Then, by adding clickable links in the process map, both of these audiences could drill down into the nitty-gritty or zoom back out to see the wider context. That was the visual interactive element that helped them understand what I was proposing and allowed them to provide targeted feedback.
Mulling a complex problem in your head is useful but is constrained as your brain has finite capacity. By offloading your thoughts and ideas to a piece of paper or a digital canvas, it augments your ability to work through them. And, by looking at the visual angle, it gives you both a different perspective to the problem and a powerful way to either explain it or your solution for it.
“My pencil and I are more clever than I.”
Albert Einstein | Theoretical physicist
A few tips on creating effective visuals
A couple of pointers that have helped me over the years.
Keep it simple.
It’s easy to overcomplicate and over-design your visual as that can be a tempting cover for not understanding well enough what you're diagramming. You’re far better off stopping to address your knowledge gaps than avoiding them.
The simpler the visual, the easier it should be for your audience to understand. And them understanding your message is more important than you showing off your design skills or overloading them with how much you know.
Don’t reinvent the wheel.
The artefact that you’re working on has, most likely, been done countless times before. So judiciously use an image search to get inspired by what others have done and look to understand why they’ve chosen one type of diagram over another.
Think laterally for how other professions and other disciplines have tackled what you’re looking to visualise. For example, check out how The Economist visualises its story of how “Hollywood is losing the battle for China”.
Test with friendlies.
At one level, simply talking through your draft visual with someone who doesn’t have any idea about it is still beneficial. Because each time you stumble or get confused highlights what you still need to refine.
And if the person you’re testing the visual with knows the context and the topic, then see how far they can get without you explaining anything. Again, that will show where the points of confusion are with the design, the labelling, or something else.
Finally, as with most aspects of being a better BA, getting better with this comes with practice and with experience. If you haven’t started already, then now is the best time to start getting both.
🤔 Made me think
Bad Map Projection: Time Zones
One of the most difficult things to visualise accurately is the world map. There's been many attempts to find the least bad way to represent a 3D sphere in 2D. I tend to use the Miller projection over the much-maligned Mercator projection which exaggerates the size of objects the further away from the equator that they are.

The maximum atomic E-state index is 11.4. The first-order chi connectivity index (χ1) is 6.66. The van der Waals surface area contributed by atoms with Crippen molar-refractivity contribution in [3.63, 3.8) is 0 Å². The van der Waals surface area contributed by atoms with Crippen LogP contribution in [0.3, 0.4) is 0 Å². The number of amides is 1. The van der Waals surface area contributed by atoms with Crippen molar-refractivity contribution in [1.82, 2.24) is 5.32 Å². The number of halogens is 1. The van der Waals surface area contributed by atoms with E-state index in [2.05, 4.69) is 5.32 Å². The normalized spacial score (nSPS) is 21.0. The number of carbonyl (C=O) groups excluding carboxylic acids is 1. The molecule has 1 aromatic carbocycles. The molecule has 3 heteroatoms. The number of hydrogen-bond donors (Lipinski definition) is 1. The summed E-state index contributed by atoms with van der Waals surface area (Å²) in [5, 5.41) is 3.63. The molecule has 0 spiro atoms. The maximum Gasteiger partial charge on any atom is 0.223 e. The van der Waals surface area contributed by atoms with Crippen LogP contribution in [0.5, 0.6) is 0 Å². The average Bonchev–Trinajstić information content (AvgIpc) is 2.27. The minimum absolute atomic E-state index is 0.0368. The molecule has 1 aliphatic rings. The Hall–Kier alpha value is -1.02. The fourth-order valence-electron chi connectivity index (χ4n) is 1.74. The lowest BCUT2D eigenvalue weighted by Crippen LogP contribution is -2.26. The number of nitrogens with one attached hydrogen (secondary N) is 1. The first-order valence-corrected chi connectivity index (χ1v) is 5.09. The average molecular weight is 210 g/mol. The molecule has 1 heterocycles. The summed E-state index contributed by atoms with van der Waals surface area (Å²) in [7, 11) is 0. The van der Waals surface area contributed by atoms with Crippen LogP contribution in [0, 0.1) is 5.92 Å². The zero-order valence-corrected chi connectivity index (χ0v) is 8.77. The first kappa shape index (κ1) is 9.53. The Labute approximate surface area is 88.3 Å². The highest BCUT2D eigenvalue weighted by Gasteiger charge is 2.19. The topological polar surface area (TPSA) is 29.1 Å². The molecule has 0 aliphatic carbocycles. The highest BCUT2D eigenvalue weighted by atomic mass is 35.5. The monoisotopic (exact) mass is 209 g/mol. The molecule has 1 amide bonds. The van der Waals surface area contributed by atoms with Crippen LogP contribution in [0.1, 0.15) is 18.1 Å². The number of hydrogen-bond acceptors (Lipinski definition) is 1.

This attempt by XKCD, part of his Bad Map Projections series, made me laugh for its novelty.
Making zero effort to be practical or useful, it attempts to show countries based on where they should be on the time zone they purport to be in. Even though, in reality, each country could technically span more than one physical time zone based on where the Sun shines on the Earth. So, China is squashed into UTC+8 as the entire country uses the same time zone and Greenland is stretched out as the towns of Danmarkshavn and Ittoqqortoormiit use different time zones to the rest of the island!
It’s a fun reminder that if you can’t be precise, then at least be accurate. And if you can’t be either, then at least have the visual tell a good story that lands your point.
🧑💻Worth checking out
📺 A typical day in UK airspace | National Air Traffic Services (NATS)
In another life, if I wasn’t so sight-sighted, I would’ve pursued a career as a commercial airline pilot.
Instead, I get to enjoy flying as a passenger and one of my favourite places to be in is 36,000 feet in the air, above the clouds, and bathed in the clear blue sky.
This visualisation for NATS, which provides air traffic control for the UK, shows just how much goes on around you whilst you’re in the air. And, beyond those commercial flights, who is else is using the same airspace. From helicopters servicing the North Sea oil rigs, the areas set aside for military fast jet training, and general aviation (private recreational flights).
Of course, you could describe in words what NATS does but would it be as succinct, as powerful, or as easily understood as their 3-minute video?
🖖Until next Thursday ...
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For now, thank you so much for reading this week's issue of The Forcing Function and I hope that you have a great day.
PS: Thanks to P for reading drafts for me.